On a more welcoming note, this Monday the Hebrew Immigrant Aid Society (HIAS) Pennsylvania organized a Thanksgiving event in Philadelphia specifically for immigrants—the 11th year they’ve done so. Over 100 people shared the holiday meal:

Vanessa, who declined to give her last name, says the event is exactly what she and her family needed after being under the threat of deportation.

"We couldn’t miss it today, because recently my parents were in deportation court," she said.

Vanessa says she's thankful her family can stay together just in time for the holiday.

If that organization sounds familiar, it might be because of the wonderful work it does on behalf of immigrants, or it might be because the terrorist who killed 11 Jews at the Tree of Life synagogue in Pittsburgh specifically mentioned HIAS in a post just a few hours before committing that mass murder:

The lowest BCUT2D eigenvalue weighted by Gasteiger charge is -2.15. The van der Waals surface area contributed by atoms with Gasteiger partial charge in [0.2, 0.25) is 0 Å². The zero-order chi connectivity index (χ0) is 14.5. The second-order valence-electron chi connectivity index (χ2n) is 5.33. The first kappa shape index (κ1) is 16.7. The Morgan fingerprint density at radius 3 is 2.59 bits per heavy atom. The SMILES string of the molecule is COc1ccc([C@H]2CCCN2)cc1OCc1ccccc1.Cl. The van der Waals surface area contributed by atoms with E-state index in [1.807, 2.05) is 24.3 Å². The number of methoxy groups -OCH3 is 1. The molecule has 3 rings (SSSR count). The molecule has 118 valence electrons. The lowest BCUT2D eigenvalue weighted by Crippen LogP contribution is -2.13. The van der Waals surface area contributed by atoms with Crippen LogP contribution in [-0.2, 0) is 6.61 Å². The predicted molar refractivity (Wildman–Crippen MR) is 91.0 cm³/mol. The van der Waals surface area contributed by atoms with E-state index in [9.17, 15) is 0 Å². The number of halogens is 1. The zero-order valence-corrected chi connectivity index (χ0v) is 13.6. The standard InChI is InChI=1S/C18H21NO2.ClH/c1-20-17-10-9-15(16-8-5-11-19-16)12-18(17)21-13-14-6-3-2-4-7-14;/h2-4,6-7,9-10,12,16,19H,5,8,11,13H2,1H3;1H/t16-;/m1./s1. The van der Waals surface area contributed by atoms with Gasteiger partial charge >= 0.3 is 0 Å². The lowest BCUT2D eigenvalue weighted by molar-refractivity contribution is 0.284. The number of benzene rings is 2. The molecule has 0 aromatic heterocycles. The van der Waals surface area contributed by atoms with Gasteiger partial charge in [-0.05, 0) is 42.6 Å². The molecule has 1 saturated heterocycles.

A couple of hours before opening fire in a Pittsburgh synagogue, Robert Bowers, the suspected gunman, posted on the social network Gab, “HIAS likes to bring invaders in that kill our people. I can’t sit by and watch my people get slaughtered. Screw your optics, I’m going in.” HIAS is the Hebrew Immigrant Aid Society, and Bowers had posted about it at least once before. Two and a half weeks earlier, he had linked to a HIAS project called National Refugee Shabbat and written, “Why hello there HIAS! You like to bring in hostile invaders to dwell among us?” Another post that most likely referred to HIAS read, “Open you Eyes! It’s the filthy EVIL jews Bringing the Filthy EVIL Muslims into the Country!!”

So while I’m thankful to our country for taking in my family, and so many others, I am aware that not everyone approves of America’s generosity. There’s another person, whose family is also Jewish from Eastern Europe, who expressed a sense of gratitude that reminded me of my own. This person did so in the context of coming forward to testify in an impeachment inquiry focused on Donald Trump. He has faced anti-Semitism from Trump and his allies in retaliation for stepping forward and telling the truth. Here are the words of Lt. Col. Alexander Vindman, words that make me proud to share my heritage with this man: